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perspectives essential for survival, is a process that includes anatomiccal, physiological and biochemical differentiation startiing from about 24 weeks gestation, progressing until term and continuing throughout the postnatal period and childhood. This means that infants born before 24 weeks gestation are considered previable. In the modern era, we should analyze perinatal data so as to better define our limits and to individualize ressources for allocation of neonatal critical care. This is possible only with a large data collection from many centers in order to have a large enough cohort of babies with different characteristics and to avoid inter-centre variability. Unfortunately, in Saudi Arabia survival and outcome data on infants less than 25 weeks gestation are insufficient. Almost all the published studies from Saudi Arabia were single center-based studies of small sample size and were inadequate to outline the probllem nationwide.7-11 Most of the data I decribe here were obtained from other countries. A national populationbased study in the UK and Ireland in the mid-1990s, of all infants born between 22 and 25 weeks gestation, revealed 2 survivors at discharge at 22 weeks, with inccreasing survival rates from 11% at 23 weeks to 44% at 25 weeks.12 At our hospital, we reviewed the outcome of 50 infants, and found that 9 were born at 22 weeks gestation, 17 at 23 weeks and 24 at 24 weeks.13 Twentytwo (44%) infants survived to discharge and 28 (56%) died during hospitalization. The survival rate varied acccording to the gestational age; it was 58% for 24 weeks, 29% for 23 weeks and 33% for 22 weeks. The majority of infants (89%) died in the first week of life. One infant at 22 weeks, 4 at 23 weeks and 9 at 24 weeks were found to be free of neurological abnormalities. We found that survival rate increased by 4% for each day the fetus stayed in utero. All infants were further stratified to two groups according to the birthweight, less than 600 grams (n=33, group 1) and 601 grams or more (n=17, group 2). The survival rate was found to be 45.5% (n=10) and 54.5% (n=12) among group 1 and group 2, respectively. In a survey of 21 European countries, the mortality rate for infants weighing between 500 and 749 grams at birth was 44% but with some wide variattion within countries, approaching a 90% mortality rate in the less affluent countries versus 26% in the more developed European regions.14 Therefore, it is not surpprising that 10 of 21 European countries have changed their lower limit of viability from 22 weeks gestation to 24 to 25 weeks gestation. Nevertheless, several reports show an increasing survival rate in extremely preterm infants, especially after the introduction of steroids and surfactant.15-17 Survival, however, should not be the only measurement in perinatal medicine when attempting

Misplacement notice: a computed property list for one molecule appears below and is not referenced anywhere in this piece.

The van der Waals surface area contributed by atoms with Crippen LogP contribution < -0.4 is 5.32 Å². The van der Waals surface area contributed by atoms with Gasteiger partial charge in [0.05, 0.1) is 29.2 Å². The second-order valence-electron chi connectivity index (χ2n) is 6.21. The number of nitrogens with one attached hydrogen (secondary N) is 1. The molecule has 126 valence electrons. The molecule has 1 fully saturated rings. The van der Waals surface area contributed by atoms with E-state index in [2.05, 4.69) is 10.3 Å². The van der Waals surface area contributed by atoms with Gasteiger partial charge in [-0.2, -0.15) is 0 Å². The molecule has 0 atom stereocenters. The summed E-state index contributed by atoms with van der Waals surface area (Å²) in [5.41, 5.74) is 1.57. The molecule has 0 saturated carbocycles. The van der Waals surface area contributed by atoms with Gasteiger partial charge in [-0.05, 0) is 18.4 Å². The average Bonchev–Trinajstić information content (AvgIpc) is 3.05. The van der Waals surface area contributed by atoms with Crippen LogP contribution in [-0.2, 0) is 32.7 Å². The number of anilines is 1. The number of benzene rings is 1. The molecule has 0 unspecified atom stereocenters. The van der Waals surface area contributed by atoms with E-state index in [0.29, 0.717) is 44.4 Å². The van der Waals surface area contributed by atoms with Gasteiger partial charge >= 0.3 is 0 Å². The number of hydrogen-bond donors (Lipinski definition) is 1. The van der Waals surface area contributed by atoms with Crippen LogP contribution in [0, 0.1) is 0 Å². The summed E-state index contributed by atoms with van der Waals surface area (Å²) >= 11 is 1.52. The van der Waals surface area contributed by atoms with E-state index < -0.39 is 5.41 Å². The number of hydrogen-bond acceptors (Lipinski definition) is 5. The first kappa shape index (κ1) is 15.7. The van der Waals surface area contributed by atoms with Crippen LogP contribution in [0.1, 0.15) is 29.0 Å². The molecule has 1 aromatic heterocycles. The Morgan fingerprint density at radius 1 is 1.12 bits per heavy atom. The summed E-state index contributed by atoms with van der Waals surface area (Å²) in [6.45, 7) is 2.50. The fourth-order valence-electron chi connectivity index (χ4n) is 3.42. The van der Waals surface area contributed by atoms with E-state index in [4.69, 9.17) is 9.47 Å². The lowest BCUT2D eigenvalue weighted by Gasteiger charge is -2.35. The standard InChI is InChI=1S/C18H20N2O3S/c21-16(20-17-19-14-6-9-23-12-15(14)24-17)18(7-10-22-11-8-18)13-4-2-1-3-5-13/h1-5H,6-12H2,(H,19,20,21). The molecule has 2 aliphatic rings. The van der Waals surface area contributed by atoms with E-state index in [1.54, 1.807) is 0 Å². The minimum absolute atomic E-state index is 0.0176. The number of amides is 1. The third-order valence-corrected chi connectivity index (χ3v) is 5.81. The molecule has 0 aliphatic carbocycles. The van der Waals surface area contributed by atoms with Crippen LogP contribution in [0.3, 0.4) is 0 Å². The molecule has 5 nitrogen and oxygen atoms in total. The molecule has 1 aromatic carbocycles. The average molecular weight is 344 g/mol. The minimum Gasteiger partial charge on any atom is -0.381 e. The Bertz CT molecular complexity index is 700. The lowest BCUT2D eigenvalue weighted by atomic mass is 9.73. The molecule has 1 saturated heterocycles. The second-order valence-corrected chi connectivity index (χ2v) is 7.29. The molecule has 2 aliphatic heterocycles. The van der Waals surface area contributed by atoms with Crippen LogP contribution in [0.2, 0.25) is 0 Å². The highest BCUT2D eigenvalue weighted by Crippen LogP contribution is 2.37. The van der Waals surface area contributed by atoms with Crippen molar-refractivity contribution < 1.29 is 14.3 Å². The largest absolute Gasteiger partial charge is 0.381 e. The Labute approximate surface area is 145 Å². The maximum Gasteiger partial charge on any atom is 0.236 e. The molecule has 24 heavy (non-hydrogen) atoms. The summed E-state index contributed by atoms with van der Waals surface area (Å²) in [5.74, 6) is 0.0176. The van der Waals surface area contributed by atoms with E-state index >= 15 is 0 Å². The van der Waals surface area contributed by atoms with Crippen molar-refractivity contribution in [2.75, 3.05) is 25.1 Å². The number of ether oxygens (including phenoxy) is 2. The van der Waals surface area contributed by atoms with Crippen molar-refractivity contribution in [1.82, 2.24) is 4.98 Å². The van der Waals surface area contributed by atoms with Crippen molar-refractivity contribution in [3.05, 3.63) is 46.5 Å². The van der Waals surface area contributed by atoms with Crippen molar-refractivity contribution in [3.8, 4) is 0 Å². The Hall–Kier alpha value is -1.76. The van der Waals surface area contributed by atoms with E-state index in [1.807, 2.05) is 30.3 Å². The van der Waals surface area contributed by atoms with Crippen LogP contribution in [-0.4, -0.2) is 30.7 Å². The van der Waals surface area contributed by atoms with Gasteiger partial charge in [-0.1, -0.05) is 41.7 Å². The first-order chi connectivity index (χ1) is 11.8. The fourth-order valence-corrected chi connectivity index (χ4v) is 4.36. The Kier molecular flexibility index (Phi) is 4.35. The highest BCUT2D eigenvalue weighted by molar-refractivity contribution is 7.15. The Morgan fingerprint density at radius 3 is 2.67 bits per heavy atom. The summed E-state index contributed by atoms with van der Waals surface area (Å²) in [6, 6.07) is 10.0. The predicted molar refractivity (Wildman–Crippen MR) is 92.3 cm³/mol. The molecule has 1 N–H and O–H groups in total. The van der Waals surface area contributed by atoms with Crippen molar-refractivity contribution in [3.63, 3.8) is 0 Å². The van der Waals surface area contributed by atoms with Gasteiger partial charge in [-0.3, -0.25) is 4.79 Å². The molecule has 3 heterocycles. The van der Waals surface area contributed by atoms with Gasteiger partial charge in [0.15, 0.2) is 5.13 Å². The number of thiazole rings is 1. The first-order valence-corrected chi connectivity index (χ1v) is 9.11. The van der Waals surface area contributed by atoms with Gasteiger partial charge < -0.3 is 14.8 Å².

lower limit of viability